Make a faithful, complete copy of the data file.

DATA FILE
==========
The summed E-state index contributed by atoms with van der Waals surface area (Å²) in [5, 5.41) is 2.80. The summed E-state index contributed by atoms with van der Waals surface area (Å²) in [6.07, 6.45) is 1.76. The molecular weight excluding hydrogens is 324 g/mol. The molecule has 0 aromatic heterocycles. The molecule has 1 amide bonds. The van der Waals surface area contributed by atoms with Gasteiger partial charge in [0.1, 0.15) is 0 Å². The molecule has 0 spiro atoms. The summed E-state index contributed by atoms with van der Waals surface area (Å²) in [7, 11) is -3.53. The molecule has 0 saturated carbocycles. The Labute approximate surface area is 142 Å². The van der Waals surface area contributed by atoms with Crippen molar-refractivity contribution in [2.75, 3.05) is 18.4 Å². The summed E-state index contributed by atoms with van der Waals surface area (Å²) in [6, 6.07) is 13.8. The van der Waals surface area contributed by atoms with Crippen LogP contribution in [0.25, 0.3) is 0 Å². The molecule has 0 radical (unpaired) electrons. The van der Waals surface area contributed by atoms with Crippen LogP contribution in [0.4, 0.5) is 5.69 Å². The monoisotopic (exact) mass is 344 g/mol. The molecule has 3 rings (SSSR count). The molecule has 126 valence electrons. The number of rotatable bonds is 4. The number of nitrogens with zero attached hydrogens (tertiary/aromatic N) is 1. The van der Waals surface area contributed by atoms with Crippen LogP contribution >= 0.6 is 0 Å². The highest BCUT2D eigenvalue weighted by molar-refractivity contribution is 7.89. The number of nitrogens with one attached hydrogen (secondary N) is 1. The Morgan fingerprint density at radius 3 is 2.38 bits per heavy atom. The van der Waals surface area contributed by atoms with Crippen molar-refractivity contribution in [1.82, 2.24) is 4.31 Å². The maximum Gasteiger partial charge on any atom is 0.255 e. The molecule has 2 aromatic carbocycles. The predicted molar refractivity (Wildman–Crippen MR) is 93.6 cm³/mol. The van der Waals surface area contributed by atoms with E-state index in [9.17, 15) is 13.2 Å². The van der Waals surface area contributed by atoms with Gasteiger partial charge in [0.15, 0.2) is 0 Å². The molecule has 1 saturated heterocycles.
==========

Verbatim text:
The summed E-state index contributed by atoms with van der Waals surface area (Å²) in [5, 5.41) is 2.80. The summed E-state index contributed by atoms with van der Waals surface area (Å²) in [6.07, 6.45) is 1.76. The molecular weight excluding hydrogens is 324 g/mol. The molecule has 0 aromatic heterocycles. The molecule has 1 amide bonds. The van der Waals surface area contributed by atoms with Gasteiger partial charge in [0.1, 0.15) is 0 Å². The molecule has 0 spiro atoms. The summed E-state index contributed by atoms with van der Waals surface area (Å²) in [7, 11) is -3.53. The molecule has 0 saturated carbocycles. The Labute approximate surface area is 142 Å². The van der Waals surface area contributed by atoms with Crippen molar-refractivity contribution in [2.75, 3.05) is 18.4 Å². The summed E-state index contributed by atoms with van der Waals surface area (Å²) in [6, 6.07) is 13.8. The van der Waals surface area contributed by atoms with Crippen LogP contribution in [0.25, 0.3) is 0 Å². The molecule has 0 radical (unpaired) electrons. The van der Waals surface area contributed by atoms with Crippen LogP contribution in [0.4, 0.5) is 5.69 Å². The monoisotopic (exact) mass is 344 g/mol. The molecule has 3 rings (SSSR count). The molecule has 126 valence electrons. The number of rotatable bonds is 4. The number of nitrogens with zero attached hydrogens (tertiary/aromatic N) is 1. The van der Waals surface area contributed by atoms with Crippen LogP contribution >= 0.6 is 0 Å². The highest BCUT2D eigenvalue weighted by molar-refractivity contribution is 7.89. The number of nitrogens with one attached hydrogen (secondary N) is 1. The Morgan fingerprint density at radius 3 is 2.38 bits per heavy atom. The van der Waals surface area contributed by atoms with Crippen molar-refractivity contribution in [1.82, 2.24) is 4.31 Å². The maximum Gasteiger partial charge on any atom is 0.255 e. The molecule has 2 aromatic carbocycles. The predicted molar refractivity (Wildman–Crippen MR) is 93.6 cm³/mol. The van der Waals surface area contributed by atoms with E-state index in [9.17, 15) is 13.2 Å². The van der Waals surface area contributed by atoms with Gasteiger partial charge in [0.15, 0.2) is 0 Å². The molecule has 1 saturated heterocycles.